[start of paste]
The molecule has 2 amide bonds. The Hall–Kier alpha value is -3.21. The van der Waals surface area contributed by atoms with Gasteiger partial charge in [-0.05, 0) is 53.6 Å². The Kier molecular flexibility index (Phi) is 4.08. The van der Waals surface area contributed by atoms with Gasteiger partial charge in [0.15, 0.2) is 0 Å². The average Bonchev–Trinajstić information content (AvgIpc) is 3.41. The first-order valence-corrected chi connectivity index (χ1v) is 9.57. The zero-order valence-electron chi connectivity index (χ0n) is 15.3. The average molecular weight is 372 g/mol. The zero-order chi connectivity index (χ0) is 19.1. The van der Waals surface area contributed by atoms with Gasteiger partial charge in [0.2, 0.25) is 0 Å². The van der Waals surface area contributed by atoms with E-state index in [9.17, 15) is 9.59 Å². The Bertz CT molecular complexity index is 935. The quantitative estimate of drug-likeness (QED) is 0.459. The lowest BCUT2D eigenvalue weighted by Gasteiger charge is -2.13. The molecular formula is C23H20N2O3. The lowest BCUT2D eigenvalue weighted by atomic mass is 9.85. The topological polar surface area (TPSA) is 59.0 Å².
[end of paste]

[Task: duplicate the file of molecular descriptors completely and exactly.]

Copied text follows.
The molecule has 2 amide bonds. The Hall–Kier alpha value is -3.21. The van der Waals surface area contributed by atoms with Gasteiger partial charge in [-0.05, 0) is 53.6 Å². The Kier molecular flexibility index (Phi) is 4.08. The van der Waals surface area contributed by atoms with Gasteiger partial charge in [0.15, 0.2) is 0 Å². The average Bonchev–Trinajstić information content (AvgIpc) is 3.41. The first-order valence-corrected chi connectivity index (χ1v) is 9.57. The zero-order valence-electron chi connectivity index (χ0n) is 15.3. The average molecular weight is 372 g/mol. The zero-order chi connectivity index (χ0) is 19.1. The van der Waals surface area contributed by atoms with Gasteiger partial charge in [0.2, 0.25) is 0 Å². The van der Waals surface area contributed by atoms with E-state index in [9.17, 15) is 9.59 Å². The Bertz CT molecular complexity index is 935. The quantitative estimate of drug-likeness (QED) is 0.459. The lowest BCUT2D eigenvalue weighted by Gasteiger charge is -2.13. The molecular formula is C23H20N2O3. The lowest BCUT2D eigenvalue weighted by atomic mass is 9.85. The topological polar surface area (TPSA) is 59.0 Å².